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Persisting high rates of worksite accidents and injuries in construction projects indicate the urge to investigate the root causes and revisit safety practices in this industry. Consonance in perceptions and safety approaches has been identified as a fundamental factor in boosting projects??? safety. Discrepancies between how different elements of construction safety are perceived and handled by the key stakeholders, namely managers and workers, could be detrimental to worksite safety. This research studied how, if at all, the perception of four key construction safety components, including 33 sets of pairwise questions, is different in the lens of managers from workers. To explore safety perceptions, 133 construction professionals in the United States participated in the study and expressed their perceptions toward their own and counterparts??? (1) safety knowledge, (2) safety culture and commitment, (3) safety performance, and (4) safety support and communication. The results indicated that massive gaps in safety perceptions do exist between the construction managers and workers (26 out of 33 areas), and the magnitude varies for different safety elements. In all four categories, both managers and workers perceived a superior safety position for themselves and inferior for their counterparts. Further investigations revealed that the common ground between managers and workers is their consensus on proper communication and safety training as the key solutions to address such discrepancies. Construction safety professionals and practitioners can benefit from the results of this study to establish and implement strategies to foster communication and provide more effective safety training to bridge the existing gaps in the perception of safety by managers and workers.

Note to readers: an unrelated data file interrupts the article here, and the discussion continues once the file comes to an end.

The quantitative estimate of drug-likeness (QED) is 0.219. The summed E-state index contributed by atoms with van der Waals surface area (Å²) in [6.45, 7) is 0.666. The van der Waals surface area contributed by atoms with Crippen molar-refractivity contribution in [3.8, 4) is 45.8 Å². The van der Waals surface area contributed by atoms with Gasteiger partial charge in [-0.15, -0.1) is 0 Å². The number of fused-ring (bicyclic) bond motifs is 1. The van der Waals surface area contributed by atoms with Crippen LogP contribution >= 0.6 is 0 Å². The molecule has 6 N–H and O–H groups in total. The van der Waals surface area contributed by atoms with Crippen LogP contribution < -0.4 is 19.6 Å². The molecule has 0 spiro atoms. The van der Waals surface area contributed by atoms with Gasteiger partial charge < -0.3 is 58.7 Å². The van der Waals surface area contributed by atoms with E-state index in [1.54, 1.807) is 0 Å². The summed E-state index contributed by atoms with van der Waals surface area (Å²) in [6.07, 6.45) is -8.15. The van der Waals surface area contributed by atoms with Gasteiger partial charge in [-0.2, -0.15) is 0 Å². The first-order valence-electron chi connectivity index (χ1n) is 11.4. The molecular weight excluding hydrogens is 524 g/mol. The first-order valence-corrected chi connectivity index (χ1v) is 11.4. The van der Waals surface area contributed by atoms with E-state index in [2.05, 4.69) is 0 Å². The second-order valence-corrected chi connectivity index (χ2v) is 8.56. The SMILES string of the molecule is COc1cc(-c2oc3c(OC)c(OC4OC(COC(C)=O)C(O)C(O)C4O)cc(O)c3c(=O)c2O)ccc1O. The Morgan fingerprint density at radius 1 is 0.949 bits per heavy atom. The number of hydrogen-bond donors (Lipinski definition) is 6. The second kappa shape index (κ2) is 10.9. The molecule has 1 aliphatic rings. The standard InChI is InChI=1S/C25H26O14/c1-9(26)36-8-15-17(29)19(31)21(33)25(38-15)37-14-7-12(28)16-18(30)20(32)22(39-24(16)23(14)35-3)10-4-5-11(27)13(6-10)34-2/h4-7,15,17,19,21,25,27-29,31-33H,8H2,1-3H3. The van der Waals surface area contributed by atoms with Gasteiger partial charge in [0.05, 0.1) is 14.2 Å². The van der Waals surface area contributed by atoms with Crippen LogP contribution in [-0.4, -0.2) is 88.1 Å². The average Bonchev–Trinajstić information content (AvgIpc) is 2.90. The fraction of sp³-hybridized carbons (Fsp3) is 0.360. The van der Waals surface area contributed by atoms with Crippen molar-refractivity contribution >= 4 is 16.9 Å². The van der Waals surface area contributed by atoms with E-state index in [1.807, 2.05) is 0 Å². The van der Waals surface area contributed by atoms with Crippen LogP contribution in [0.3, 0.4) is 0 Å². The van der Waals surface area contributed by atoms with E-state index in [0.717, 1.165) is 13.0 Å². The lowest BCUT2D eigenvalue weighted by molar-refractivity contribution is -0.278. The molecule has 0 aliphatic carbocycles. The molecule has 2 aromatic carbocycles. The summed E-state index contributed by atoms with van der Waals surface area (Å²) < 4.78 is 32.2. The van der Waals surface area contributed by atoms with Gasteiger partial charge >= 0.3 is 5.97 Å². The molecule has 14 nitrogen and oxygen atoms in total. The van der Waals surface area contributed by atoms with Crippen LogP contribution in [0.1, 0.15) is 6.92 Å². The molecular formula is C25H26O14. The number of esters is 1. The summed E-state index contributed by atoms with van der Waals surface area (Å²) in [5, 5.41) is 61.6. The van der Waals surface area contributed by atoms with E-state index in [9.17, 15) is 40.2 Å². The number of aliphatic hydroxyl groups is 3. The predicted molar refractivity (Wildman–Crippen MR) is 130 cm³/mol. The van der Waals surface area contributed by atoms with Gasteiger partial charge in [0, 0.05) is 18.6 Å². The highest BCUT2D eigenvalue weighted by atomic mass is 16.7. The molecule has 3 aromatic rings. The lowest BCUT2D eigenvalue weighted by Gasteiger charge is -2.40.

File nameDate UploadedVisibilityFile size
27 Jul 2022
2.79 MB


  • Language
    • English

  • Subject
    • Civil Engineering

  • MeSH
    • Occupational Health

    • Safety Management

  • Institution
    • Lawrence Technological University

  • Journal title
    • International Journal of Environmental Research and Public Health

  • Volume
    • 19

  • Issue
    • 10

  • Pagination
    • 6172

  • Date submitted

    27 July 2022

  • Digital Object Identifier (DOI) URL
  • Related identifier
    PubMed Identifier: 35627715
  • Keywords